The role of surgery in ICH is controversial and beyond the scope of this review. Infratentorial hemorrhages (cerebellar hemorrhages) should have an early neurosurgery consult to evaluate for emergent evacuation, since there is limited space for these bleeds to expand. Evacuation is frequently required if there is evidence of brain stem compression, hydrocephalus, or clinical deterioration. Small, deep cerebellar hemorrhages may be treated medically with close surveillance. Routine surgical evacuation of supratentorial hemorrhages is not recommended. Trials evaluating the role of surgical evacuation in supratentorial hemorrhages are ongoing.
Patients with an SAH secondary to rupture of an aneurysm will require a surgical intervention. The aneurysm may be either clipped, which involves a craniotomy, or may be coiled by interventional radiology. Comparative data between both techniques is limited. Some data suggests that coiling is associated with better survival but carries a higher risk of rebleeding, requiring further therapy. Choosing between coiling or clipping of the aneurysm depends on local expertise and anatomical location of the aneurysm.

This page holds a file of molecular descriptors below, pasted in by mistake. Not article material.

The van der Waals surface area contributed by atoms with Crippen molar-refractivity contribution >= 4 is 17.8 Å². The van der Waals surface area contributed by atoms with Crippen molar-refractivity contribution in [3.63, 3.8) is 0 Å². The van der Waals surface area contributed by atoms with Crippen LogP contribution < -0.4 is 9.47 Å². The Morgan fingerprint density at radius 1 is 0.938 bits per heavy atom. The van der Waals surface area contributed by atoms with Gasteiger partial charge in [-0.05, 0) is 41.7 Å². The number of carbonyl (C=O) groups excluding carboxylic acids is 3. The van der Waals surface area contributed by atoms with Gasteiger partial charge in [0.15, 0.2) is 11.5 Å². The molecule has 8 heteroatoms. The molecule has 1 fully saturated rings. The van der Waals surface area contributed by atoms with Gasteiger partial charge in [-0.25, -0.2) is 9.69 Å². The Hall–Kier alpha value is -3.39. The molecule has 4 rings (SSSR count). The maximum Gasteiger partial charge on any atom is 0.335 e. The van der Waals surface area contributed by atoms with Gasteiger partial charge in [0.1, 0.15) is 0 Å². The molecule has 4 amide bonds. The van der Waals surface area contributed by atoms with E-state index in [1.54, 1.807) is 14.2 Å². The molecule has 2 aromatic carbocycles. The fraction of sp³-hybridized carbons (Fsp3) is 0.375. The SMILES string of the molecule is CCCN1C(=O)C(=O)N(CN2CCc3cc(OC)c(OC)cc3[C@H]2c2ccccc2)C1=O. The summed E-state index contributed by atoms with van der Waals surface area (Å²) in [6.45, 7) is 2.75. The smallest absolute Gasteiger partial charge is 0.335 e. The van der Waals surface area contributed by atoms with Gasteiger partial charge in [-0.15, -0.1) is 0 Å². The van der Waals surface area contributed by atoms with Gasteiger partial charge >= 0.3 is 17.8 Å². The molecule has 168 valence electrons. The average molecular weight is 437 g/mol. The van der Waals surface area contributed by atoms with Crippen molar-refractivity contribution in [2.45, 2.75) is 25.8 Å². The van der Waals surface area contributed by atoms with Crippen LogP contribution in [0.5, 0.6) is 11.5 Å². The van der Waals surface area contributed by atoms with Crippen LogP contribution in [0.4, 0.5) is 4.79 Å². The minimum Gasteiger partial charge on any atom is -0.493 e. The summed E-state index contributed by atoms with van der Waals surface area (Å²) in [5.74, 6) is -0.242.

SAH also may be secondary to rupture of AVMs. The management of a ruptured AVM is very controversial and is guided by neurosurgical principles (location, size, depth of venous drainage). Options include surgical resection, catheter embolization, and stereotactic radiosurgery.
If a pregnant patient is found to have either an aneurysm or an AVM that has not been treated, a cesarean section is recommended to avoid Valsalva efforts during labor. If the aneurysm or AVM has already been secured (surgically or endoscopically), route of delivery should be guided by obstetrical principles.